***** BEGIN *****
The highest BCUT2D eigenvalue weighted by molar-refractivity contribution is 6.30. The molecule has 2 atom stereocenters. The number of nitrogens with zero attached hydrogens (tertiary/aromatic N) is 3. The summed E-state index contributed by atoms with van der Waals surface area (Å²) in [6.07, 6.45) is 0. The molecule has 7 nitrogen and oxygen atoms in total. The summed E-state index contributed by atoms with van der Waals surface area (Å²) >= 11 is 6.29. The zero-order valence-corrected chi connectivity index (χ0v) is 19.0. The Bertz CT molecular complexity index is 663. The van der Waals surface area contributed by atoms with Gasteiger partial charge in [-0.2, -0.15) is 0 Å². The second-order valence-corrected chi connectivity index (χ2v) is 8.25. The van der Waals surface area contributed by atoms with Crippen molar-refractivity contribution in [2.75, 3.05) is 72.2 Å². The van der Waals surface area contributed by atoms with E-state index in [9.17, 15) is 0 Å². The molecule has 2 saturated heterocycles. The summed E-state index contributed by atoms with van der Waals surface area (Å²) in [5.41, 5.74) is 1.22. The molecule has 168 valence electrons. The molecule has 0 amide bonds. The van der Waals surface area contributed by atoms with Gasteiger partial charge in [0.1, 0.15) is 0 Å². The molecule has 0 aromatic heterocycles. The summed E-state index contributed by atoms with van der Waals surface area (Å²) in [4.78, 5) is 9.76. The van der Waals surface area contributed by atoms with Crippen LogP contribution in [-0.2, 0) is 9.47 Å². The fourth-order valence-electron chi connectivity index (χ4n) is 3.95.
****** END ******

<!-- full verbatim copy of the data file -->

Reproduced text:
The highest BCUT2D eigenvalue weighted by molar-refractivity contribution is 6.30. The molecule has 2 atom stereocenters. The number of nitrogens with zero attached hydrogens (tertiary/aromatic N) is 3. The summed E-state index contributed by atoms with van der Waals surface area (Å²) in [6.07, 6.45) is 0. The molecule has 7 nitrogen and oxygen atoms in total. The summed E-state index contributed by atoms with van der Waals surface area (Å²) >= 11 is 6.29. The zero-order valence-corrected chi connectivity index (χ0v) is 19.0. The Bertz CT molecular complexity index is 663. The van der Waals surface area contributed by atoms with Gasteiger partial charge in [-0.2, -0.15) is 0 Å². The second-order valence-corrected chi connectivity index (χ2v) is 8.25. The van der Waals surface area contributed by atoms with Crippen molar-refractivity contribution in [2.75, 3.05) is 72.2 Å². The van der Waals surface area contributed by atoms with E-state index in [9.17, 15) is 0 Å². The molecule has 2 saturated heterocycles. The summed E-state index contributed by atoms with van der Waals surface area (Å²) in [5.41, 5.74) is 1.22. The molecule has 168 valence electrons. The molecule has 0 amide bonds. The van der Waals surface area contributed by atoms with Gasteiger partial charge in [0.1, 0.15) is 0 Å². The molecule has 0 aromatic heterocycles. The summed E-state index contributed by atoms with van der Waals surface area (Å²) in [4.78, 5) is 9.76. The van der Waals surface area contributed by atoms with Crippen LogP contribution in [-0.2, 0) is 9.47 Å². The fourth-order valence-electron chi connectivity index (χ4n) is 3.95.